Oderberg is clear. It is not that command or emotion have no role in moral reasoning or moral reality. Moral propositions--which are propositions of moral fact--can be used, and frequently are found, in commands. They can be formulated into law. Violation of moral propositions can also elicit disgust, disdain, anger, sorrow. But the real world of morality is not in command and not in emotion, the real world behind command and emotion is what the emotivist and the prescriptivist miss.

Expressivism and prescriptivism err by reversing the true order of explanation: it is the truth and falsehood of moral statements that justify the having of certain emotional responses and the issuing of commands.

Oderberg, MT, 27. The moral reality justifies the command and the emotion. And not vice versa. It is not the command and the emotion that justify the moral reality. The moral reality exists irrespective of command (command can err: laws can be unjust or vicious). The moral reality exists irrespective of emotion ("If it feels good, do it!" is a moral abomination).
*Oderberg attributes this argument to Peter Geach, who derived it from the German philosopher Gottlob Frege. Oderberg cites to two of Geach's papers: "Ascriptivism," Philosophical Review 69 (1960), pp. 221-5, reprinted in Peter Geach, Logic Matters (Oxford: Blackwell, 1972), 250-54, and "Assertion," Philosophical Review 74 (1965), pp. 449-65.
**modus ponens: If A, then B; A; therefore, B.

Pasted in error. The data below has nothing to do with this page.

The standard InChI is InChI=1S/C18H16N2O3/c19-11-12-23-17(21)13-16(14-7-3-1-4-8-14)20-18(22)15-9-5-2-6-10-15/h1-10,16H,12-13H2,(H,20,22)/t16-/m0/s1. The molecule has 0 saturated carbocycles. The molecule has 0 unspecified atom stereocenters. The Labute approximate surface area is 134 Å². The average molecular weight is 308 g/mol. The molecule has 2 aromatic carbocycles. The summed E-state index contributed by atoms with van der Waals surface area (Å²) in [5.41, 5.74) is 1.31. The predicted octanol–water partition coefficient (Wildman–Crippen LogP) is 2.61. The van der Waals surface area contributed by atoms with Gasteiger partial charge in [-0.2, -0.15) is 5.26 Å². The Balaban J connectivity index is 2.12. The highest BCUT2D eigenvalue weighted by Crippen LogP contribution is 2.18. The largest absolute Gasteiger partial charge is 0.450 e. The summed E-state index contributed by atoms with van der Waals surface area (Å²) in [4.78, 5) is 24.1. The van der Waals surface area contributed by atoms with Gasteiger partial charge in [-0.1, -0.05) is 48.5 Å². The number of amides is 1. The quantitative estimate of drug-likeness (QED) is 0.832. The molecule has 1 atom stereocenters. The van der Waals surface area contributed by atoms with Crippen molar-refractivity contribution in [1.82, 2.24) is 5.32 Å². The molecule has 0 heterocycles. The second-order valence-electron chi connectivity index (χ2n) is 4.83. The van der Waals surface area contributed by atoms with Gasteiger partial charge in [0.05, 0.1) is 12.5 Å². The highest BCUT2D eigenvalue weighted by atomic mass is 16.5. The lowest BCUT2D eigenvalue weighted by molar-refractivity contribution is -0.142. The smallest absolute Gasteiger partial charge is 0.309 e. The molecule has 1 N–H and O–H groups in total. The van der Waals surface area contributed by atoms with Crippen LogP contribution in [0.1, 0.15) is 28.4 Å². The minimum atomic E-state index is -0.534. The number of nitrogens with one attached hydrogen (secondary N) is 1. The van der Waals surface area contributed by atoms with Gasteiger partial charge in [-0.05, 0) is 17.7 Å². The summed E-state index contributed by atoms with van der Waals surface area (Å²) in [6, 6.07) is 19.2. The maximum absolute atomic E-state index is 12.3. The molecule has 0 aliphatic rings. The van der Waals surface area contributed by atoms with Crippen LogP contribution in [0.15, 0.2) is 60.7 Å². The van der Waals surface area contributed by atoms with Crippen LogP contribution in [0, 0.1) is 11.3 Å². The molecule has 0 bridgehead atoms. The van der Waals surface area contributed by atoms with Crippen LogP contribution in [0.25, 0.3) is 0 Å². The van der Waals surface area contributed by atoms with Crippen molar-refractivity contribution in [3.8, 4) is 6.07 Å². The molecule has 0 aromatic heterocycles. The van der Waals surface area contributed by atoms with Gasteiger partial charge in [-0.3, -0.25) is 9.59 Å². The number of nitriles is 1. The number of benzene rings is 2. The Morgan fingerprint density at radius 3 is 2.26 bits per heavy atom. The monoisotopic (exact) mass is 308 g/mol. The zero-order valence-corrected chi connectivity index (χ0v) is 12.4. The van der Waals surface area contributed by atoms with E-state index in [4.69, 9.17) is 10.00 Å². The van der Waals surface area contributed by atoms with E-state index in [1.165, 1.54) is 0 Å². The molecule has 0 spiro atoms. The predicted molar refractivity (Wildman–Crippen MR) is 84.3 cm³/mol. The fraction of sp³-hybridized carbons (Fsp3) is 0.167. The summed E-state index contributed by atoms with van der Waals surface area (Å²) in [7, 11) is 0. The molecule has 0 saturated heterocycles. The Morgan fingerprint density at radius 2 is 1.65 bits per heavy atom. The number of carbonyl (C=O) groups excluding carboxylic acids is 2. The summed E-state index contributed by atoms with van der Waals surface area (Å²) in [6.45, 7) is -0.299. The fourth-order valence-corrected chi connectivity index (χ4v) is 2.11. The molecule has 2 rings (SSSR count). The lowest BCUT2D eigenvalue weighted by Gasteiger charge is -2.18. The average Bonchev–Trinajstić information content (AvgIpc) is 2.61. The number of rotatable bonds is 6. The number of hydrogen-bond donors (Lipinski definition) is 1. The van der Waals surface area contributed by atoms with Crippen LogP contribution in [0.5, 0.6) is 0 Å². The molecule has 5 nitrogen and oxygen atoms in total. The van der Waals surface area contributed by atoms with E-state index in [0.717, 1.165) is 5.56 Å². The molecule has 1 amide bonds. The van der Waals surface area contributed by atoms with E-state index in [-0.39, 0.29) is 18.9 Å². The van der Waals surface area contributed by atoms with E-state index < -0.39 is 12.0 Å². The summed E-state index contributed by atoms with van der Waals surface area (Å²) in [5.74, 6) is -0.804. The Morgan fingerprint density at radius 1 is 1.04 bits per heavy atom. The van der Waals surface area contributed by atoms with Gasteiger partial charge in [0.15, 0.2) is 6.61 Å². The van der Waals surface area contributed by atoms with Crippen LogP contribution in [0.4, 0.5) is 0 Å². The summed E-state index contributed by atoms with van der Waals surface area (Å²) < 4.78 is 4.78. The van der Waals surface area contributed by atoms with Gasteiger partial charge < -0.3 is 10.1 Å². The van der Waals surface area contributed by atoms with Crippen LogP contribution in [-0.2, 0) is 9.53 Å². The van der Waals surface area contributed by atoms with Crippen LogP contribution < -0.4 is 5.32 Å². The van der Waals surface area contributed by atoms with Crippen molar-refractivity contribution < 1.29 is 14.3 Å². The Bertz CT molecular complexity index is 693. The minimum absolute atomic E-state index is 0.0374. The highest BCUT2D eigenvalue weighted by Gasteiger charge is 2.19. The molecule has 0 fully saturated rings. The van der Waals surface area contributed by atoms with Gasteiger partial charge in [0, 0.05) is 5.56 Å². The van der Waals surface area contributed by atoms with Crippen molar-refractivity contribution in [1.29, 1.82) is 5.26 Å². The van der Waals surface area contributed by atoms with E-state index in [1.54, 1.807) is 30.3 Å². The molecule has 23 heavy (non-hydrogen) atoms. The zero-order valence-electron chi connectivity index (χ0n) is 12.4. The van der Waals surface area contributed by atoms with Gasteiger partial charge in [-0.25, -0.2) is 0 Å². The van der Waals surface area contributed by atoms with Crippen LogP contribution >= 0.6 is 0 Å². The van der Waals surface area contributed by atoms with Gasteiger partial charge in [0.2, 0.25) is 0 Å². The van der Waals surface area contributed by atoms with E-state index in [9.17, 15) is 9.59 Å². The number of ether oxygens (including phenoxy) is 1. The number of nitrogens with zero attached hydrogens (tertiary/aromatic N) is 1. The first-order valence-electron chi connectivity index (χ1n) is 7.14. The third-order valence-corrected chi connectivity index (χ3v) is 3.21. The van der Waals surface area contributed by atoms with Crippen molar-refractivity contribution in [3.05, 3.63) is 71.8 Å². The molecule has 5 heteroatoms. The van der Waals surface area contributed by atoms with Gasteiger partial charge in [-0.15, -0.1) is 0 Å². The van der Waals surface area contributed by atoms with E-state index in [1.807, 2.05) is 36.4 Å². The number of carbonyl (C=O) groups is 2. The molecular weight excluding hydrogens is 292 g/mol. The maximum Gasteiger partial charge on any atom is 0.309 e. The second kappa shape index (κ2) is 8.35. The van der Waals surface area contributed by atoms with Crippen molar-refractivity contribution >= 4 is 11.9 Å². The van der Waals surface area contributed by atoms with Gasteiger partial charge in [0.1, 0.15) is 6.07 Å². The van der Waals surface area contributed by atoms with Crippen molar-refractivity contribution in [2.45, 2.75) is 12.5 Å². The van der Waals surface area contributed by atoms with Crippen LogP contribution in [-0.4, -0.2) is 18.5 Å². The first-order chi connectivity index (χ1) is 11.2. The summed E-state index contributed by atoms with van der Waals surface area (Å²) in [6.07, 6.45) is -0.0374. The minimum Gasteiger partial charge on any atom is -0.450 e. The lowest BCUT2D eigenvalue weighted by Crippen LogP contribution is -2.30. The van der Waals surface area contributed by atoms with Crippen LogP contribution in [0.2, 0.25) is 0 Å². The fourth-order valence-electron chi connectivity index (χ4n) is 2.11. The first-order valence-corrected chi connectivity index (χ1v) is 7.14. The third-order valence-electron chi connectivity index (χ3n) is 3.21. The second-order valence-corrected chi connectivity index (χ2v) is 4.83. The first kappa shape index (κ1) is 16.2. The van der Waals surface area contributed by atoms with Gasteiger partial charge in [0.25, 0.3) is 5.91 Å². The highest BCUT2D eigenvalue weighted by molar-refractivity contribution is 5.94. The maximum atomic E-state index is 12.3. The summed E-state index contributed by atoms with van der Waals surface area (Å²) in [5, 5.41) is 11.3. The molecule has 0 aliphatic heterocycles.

***It results in the fallacy called the "fallacy of equivocation." In other words it ascribes the same meaning to an expression in two propositions that in fact mean two different things.

Wednesday, October 27, 2010

Contra Consequentialismum: Skeptical of Skepticism

SKEPTICISM ABOUT THE OBJECTIVE NATURE of good and evil, right and wrong--moral skepticism--runs rampant in the Western world. Advance the notion of objective right and wrong in any conversation, or insist on an absolute exceptionless rule, and people become unsettled, and they tune you off, even ridicule you as an obscurantist, since such a position seems to be contrary to the primary virtues of the day: open-mindedness, tolerance, pluralism, relativism. But moral theory--which concerns itself with right and wrong--would be a poor science indeed (and it claims to be a science, though obviously not an empirical or experimental science such as chemistry or sociology) if its subject matter--moral right and wrong--were so amorphous and shapeless, so unbased upon reality, as to have no objective, intelligible substance; or if its method, teachings, and expression were irreparably and fundamentally nothing but an expression of the proponent's subjective opinion. If morality is like poetry or like painting, then it is not a science, and it yields not knowledge, but is an art at best. If morality is based upon nothing else but subjective feeling, then it is analogous to the Eucharist being just a symbol, and not the Real Presence of Christ. "Well, if it’s a symbol, to hell with it," the writer Flannery O'Connor famously said. And if morality is not based upon objective reality, if there really is not an objective, real moral world, a moral realm "out there" or "within us," then to hell with morality! That's, of course, what relativists and moral skeptics basically say.